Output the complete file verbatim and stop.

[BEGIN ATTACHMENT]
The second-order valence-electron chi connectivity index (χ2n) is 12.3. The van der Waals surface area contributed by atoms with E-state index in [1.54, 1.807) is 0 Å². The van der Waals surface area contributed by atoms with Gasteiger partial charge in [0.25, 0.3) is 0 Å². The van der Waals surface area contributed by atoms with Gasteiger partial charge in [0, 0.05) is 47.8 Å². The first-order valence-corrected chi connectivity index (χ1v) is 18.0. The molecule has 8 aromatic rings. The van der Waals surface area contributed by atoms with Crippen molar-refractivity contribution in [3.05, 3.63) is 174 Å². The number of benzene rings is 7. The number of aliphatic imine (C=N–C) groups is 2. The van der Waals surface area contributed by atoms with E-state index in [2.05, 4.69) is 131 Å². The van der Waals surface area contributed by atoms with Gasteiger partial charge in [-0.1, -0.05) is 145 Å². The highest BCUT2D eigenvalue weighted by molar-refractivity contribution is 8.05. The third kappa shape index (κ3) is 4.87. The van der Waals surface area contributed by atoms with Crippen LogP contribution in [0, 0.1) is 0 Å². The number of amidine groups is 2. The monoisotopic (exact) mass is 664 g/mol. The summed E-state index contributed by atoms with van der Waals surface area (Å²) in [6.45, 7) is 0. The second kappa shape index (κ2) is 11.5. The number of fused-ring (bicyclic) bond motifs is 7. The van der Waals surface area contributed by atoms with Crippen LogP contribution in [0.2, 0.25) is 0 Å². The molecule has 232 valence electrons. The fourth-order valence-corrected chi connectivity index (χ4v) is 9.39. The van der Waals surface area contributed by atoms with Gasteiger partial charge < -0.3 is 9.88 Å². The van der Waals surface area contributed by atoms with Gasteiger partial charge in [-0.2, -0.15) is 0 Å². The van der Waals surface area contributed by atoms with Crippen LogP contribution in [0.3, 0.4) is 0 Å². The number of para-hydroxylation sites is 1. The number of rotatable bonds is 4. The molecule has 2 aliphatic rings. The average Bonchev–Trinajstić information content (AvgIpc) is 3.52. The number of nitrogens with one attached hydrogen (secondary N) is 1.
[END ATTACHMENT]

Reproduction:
The second-order valence-electron chi connectivity index (χ2n) is 12.3. The van der Waals surface area contributed by atoms with E-state index in [1.54, 1.807) is 0 Å². The van der Waals surface area contributed by atoms with Gasteiger partial charge in [0.25, 0.3) is 0 Å². The van der Waals surface area contributed by atoms with Gasteiger partial charge in [0, 0.05) is 47.8 Å². The first-order valence-corrected chi connectivity index (χ1v) is 18.0. The molecule has 8 aromatic rings. The van der Waals surface area contributed by atoms with Crippen molar-refractivity contribution in [3.05, 3.63) is 174 Å². The number of benzene rings is 7. The number of aliphatic imine (C=N–C) groups is 2. The van der Waals surface area contributed by atoms with E-state index in [2.05, 4.69) is 131 Å². The van der Waals surface area contributed by atoms with Gasteiger partial charge in [-0.1, -0.05) is 145 Å². The highest BCUT2D eigenvalue weighted by molar-refractivity contribution is 8.05. The third kappa shape index (κ3) is 4.87. The van der Waals surface area contributed by atoms with Crippen LogP contribution in [0, 0.1) is 0 Å². The number of amidine groups is 2. The monoisotopic (exact) mass is 664 g/mol. The summed E-state index contributed by atoms with van der Waals surface area (Å²) in [6.45, 7) is 0. The second kappa shape index (κ2) is 11.5. The number of fused-ring (bicyclic) bond motifs is 7. The van der Waals surface area contributed by atoms with Crippen LogP contribution in [0.2, 0.25) is 0 Å². The molecule has 232 valence electrons. The fourth-order valence-corrected chi connectivity index (χ4v) is 9.39. The van der Waals surface area contributed by atoms with Gasteiger partial charge < -0.3 is 9.88 Å². The van der Waals surface area contributed by atoms with Gasteiger partial charge in [-0.2, -0.15) is 0 Å². The van der Waals surface area contributed by atoms with Crippen LogP contribution in [0.3, 0.4) is 0 Å². The number of para-hydroxylation sites is 1. The number of rotatable bonds is 4. The molecule has 2 aliphatic rings. The average Bonchev–Trinajstić information content (AvgIpc) is 3.52. The number of nitrogens with one attached hydrogen (secondary N) is 1.